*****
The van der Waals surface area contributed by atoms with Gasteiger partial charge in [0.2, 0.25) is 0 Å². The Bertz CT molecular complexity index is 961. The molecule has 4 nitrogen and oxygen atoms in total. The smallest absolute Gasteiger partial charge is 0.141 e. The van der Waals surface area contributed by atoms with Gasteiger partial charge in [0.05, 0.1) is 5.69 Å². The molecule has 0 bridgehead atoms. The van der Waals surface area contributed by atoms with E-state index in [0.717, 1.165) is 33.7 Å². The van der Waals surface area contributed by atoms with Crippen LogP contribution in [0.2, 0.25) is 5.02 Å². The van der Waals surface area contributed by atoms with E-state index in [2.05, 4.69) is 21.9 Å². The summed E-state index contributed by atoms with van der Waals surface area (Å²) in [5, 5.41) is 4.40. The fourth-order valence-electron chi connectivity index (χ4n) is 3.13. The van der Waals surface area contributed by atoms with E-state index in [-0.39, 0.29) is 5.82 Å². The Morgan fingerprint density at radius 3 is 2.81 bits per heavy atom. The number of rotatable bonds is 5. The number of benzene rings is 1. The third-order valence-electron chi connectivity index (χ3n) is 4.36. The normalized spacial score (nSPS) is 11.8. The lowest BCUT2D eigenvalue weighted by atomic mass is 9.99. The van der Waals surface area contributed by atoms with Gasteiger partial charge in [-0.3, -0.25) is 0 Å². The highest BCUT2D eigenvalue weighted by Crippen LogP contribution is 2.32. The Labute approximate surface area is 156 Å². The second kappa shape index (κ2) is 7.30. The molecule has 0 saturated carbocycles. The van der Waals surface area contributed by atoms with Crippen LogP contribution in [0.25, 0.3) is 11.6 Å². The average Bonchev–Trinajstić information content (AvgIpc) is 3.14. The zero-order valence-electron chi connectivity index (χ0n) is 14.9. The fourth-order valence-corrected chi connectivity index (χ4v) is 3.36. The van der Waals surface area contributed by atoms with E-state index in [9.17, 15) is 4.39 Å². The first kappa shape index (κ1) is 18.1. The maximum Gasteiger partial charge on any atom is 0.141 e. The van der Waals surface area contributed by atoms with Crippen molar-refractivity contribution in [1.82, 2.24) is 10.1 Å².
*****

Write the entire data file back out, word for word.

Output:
The van der Waals surface area contributed by atoms with Gasteiger partial charge in [0.2, 0.25) is 0 Å². The Bertz CT molecular complexity index is 961. The molecule has 4 nitrogen and oxygen atoms in total. The smallest absolute Gasteiger partial charge is 0.141 e. The van der Waals surface area contributed by atoms with Gasteiger partial charge in [0.05, 0.1) is 5.69 Å². The molecule has 0 bridgehead atoms. The van der Waals surface area contributed by atoms with E-state index in [0.717, 1.165) is 33.7 Å². The van der Waals surface area contributed by atoms with Crippen LogP contribution in [0.2, 0.25) is 5.02 Å². The van der Waals surface area contributed by atoms with E-state index in [2.05, 4.69) is 21.9 Å². The summed E-state index contributed by atoms with van der Waals surface area (Å²) in [5, 5.41) is 4.40. The fourth-order valence-electron chi connectivity index (χ4n) is 3.13. The van der Waals surface area contributed by atoms with E-state index in [-0.39, 0.29) is 5.82 Å². The Morgan fingerprint density at radius 3 is 2.81 bits per heavy atom. The number of rotatable bonds is 5. The number of benzene rings is 1. The third-order valence-electron chi connectivity index (χ3n) is 4.36. The normalized spacial score (nSPS) is 11.8. The lowest BCUT2D eigenvalue weighted by atomic mass is 9.99. The van der Waals surface area contributed by atoms with Gasteiger partial charge in [-0.3, -0.25) is 0 Å². The highest BCUT2D eigenvalue weighted by Crippen LogP contribution is 2.32. The Labute approximate surface area is 156 Å². The second kappa shape index (κ2) is 7.30. The molecule has 0 saturated carbocycles. The van der Waals surface area contributed by atoms with Crippen LogP contribution in [0.25, 0.3) is 11.6 Å². The average Bonchev–Trinajstić information content (AvgIpc) is 3.14. The zero-order valence-electron chi connectivity index (χ0n) is 14.9. The fourth-order valence-corrected chi connectivity index (χ4v) is 3.36. The van der Waals surface area contributed by atoms with E-state index in [9.17, 15) is 4.39 Å². The first kappa shape index (κ1) is 18.1. The maximum Gasteiger partial charge on any atom is 0.141 e. The van der Waals surface area contributed by atoms with Crippen molar-refractivity contribution in [1.82, 2.24) is 10.1 Å².